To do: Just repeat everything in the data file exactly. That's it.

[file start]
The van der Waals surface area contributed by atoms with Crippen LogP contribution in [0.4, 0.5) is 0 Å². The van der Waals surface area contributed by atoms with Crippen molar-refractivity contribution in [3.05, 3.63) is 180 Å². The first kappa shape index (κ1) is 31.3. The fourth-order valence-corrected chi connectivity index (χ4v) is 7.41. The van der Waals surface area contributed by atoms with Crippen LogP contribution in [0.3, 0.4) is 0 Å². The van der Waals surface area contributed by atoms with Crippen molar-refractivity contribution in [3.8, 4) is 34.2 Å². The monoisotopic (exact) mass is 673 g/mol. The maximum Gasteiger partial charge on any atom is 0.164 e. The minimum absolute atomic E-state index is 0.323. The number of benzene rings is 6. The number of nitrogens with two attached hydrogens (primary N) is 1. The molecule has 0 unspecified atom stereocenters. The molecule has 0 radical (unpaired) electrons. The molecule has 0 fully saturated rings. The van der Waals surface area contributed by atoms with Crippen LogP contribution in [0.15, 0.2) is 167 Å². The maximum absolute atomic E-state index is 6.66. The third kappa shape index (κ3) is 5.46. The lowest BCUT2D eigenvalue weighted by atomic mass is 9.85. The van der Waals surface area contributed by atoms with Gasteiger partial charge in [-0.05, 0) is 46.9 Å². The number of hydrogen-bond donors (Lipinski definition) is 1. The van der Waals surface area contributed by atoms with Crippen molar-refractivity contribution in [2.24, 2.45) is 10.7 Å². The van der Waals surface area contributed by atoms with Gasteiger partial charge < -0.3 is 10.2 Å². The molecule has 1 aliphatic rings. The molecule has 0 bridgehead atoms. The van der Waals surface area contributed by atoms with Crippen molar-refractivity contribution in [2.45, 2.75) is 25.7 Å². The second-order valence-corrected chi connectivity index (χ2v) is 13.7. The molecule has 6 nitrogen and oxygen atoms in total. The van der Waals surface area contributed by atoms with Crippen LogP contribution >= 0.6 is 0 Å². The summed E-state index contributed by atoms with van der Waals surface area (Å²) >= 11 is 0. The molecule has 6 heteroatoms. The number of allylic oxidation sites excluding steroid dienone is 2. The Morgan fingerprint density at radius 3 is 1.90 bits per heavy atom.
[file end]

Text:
The van der Waals surface area contributed by atoms with Crippen LogP contribution in [0.4, 0.5) is 0 Å². The van der Waals surface area contributed by atoms with Crippen molar-refractivity contribution in [3.05, 3.63) is 180 Å². The first kappa shape index (κ1) is 31.3. The fourth-order valence-corrected chi connectivity index (χ4v) is 7.41. The van der Waals surface area contributed by atoms with Crippen LogP contribution in [0.3, 0.4) is 0 Å². The van der Waals surface area contributed by atoms with Crippen molar-refractivity contribution in [3.8, 4) is 34.2 Å². The monoisotopic (exact) mass is 673 g/mol. The maximum Gasteiger partial charge on any atom is 0.164 e. The minimum absolute atomic E-state index is 0.323. The number of benzene rings is 6. The number of nitrogens with two attached hydrogens (primary N) is 1. The molecule has 0 unspecified atom stereocenters. The molecule has 0 radical (unpaired) electrons. The molecule has 0 fully saturated rings. The van der Waals surface area contributed by atoms with Crippen LogP contribution in [0.15, 0.2) is 167 Å². The maximum absolute atomic E-state index is 6.66. The third kappa shape index (κ3) is 5.46. The lowest BCUT2D eigenvalue weighted by atomic mass is 9.85. The van der Waals surface area contributed by atoms with Gasteiger partial charge in [-0.05, 0) is 46.9 Å². The number of hydrogen-bond donors (Lipinski definition) is 1. The van der Waals surface area contributed by atoms with Crippen molar-refractivity contribution in [2.24, 2.45) is 10.7 Å². The van der Waals surface area contributed by atoms with Gasteiger partial charge < -0.3 is 10.2 Å². The molecule has 1 aliphatic rings. The molecule has 0 bridgehead atoms. The van der Waals surface area contributed by atoms with Crippen molar-refractivity contribution in [2.45, 2.75) is 25.7 Å². The second-order valence-corrected chi connectivity index (χ2v) is 13.7. The molecule has 6 nitrogen and oxygen atoms in total. The van der Waals surface area contributed by atoms with Crippen LogP contribution >= 0.6 is 0 Å². The summed E-state index contributed by atoms with van der Waals surface area (Å²) >= 11 is 0. The molecule has 6 heteroatoms. The number of allylic oxidation sites excluding steroid dienone is 2. The Morgan fingerprint density at radius 3 is 1.90 bits per heavy atom.